The club has to take some proper responsibility here. No one cares less about who owns or manages the stadium. This is West Ham United FC and the club – with all the vast wealth that exists and will continue to flow – has to step up, work with the other parties involved and sort out the mess.

Otherwise, this great adventure will have disastrous consequences.


3 thoughts on “Fear and loathing in east London

  1. seanholder33 says:

    Unfortunately you are part of the problem. You don’t think that The Guardian is absolutely thriving off of the backlash from West Ham United fans towards the Olympic Stadium move? A move they have consistently undermined. And your comments do little to calm the storm surrounding the many problems still ongoing at West Ham’s new ground. In fact, the opposite. I took this apparent gauntlet of death to Hackney Wick station also and the picture you paint of tension I think is misplaced and only serves to add to the stereotype of a poisonous atmosphere. Much like the trouble inside the ground, this outward aggression accounts for such a small percentage of the fan-base, that merely mentioning it attaches a completely disproportionate amount of attention. This does not help any football fan or club solve the problem for the next high profile tie. It instead sets us back again, fueling the fire of aggression that the majority of media sources seem happy to stoke to outline some wider failing. Please think again before harking back to cliched pictures of the 70’s & 80’s when you clearly are well aware we not even close to that scale. These comparisons only offer sentimentalism to those who would want to re-visit this time, and i promise you one thing. These factions, unlike the West Ham of today, will very much be ‘enticed’ to come back to West Ham

  2. Mark says:

    Gosh, sorry to hear you had such a terrible evening. I appreciate you were simply reporting your personal experience, so here is mine.

    With our new, and very affordable, season tickets my 8yr old son and I have been to almost every home game this season. We love it. With so many different stations access is excellent, even though we are definitely in the ‘cheap seats’ the view is good. The toilets are clean and I can get him a jumbo hotdog for a fiver without much of a queue!

    Last night we followed our usual routine. With so many people arriving in time for kick-off we like to travel early. From Hackney Wick we wandered to our favourite hipster pub, I had a pint and he had a glass of milk sitting by the canal. After a wander around the club shop and a cup of tea downstairs we took our seats in the bottom tier of the Trevor Brooking stand about 3-4 blocks from the away fans.

    It’s was obvious security and stewarding had been beefed up from previous games. We were searched before entry and there was a very visible police presence around the ground which was reassuring.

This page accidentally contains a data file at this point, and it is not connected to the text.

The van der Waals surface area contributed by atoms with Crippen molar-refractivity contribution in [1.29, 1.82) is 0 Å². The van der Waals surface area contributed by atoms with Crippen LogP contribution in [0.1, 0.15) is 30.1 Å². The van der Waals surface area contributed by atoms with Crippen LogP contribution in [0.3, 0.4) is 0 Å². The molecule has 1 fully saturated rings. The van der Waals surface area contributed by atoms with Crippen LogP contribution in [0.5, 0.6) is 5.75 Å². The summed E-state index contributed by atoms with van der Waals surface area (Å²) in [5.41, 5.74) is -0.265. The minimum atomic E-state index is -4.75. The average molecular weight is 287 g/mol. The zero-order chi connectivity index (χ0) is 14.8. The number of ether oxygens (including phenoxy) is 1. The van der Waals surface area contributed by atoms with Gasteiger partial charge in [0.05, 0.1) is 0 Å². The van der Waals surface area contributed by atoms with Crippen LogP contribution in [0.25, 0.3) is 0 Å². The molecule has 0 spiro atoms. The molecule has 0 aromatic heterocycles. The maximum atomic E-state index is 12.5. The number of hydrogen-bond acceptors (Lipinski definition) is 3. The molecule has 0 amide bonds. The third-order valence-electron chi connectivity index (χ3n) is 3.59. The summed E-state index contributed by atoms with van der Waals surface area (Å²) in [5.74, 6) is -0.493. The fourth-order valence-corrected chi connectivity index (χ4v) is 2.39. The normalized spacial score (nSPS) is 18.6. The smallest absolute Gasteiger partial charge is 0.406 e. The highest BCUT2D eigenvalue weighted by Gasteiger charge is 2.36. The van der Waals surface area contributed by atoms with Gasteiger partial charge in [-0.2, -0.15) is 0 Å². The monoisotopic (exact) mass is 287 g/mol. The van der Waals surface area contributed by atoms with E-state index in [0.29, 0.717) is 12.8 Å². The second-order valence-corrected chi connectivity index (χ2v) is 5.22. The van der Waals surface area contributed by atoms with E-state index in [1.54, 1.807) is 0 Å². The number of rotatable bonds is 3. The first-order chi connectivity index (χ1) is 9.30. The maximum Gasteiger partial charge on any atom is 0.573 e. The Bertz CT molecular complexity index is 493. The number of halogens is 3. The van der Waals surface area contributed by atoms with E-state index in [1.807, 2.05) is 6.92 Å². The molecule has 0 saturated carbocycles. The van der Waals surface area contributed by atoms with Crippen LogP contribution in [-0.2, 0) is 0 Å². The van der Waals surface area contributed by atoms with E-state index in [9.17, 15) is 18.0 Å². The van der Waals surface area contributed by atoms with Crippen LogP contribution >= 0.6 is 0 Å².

After a tough start to the season the atmosphere was electric. Creswell was combining brilliantly with Payet down the left, Antoni and Lanzini were on fire and Randolph looked solid at the back. Trust me when you’ve seen your team ship four goals against Watford this season being 2-0 against Chelsea is dreamland.

    Of course there were large sections of fans on both sides that were more interested in abusing each other rather than watching the match. The language and obscene gestures my son was exposed to was far from ideal. It’s been the same since he went to his first game at Upton Park. We’ve always had an open conversation about it, talking about what’s appropriate language and what’s not. My approach has always been to keep him safe but not be too over protective, giving him the skills and values to deal with any situation he finds himself in.

    We were aware of the trouble in injury time but kept our eyes firmly on the pitch. We stayed to the final whistle, went the long way around the stadium to avoid the away fans exit, walked back to Hackney Wick and got on the first train back to West London. The train was full and standing and my son was tired by this point (he wouldn’t normally be allowed to attend an evening game but it’s half term this week) and as happens every week a fan usually gets up to give him his seat. We pored through the programme together and reflected on a fantastic performance.

    There are clearly problems that need to be addressed, the crowd trouble has to stop and segregation arrangements improved as quickly as possible.

    However it’s important to keep things in perspective. We have a wonderful new stadium, the team are starting to fire and with a few more cup nights like last night it will start to feel like home.

    I do hope you’ll come back to watch another match. I’ll even buy you a pint beforehand and make sure you don’t get lost this time! Cheers.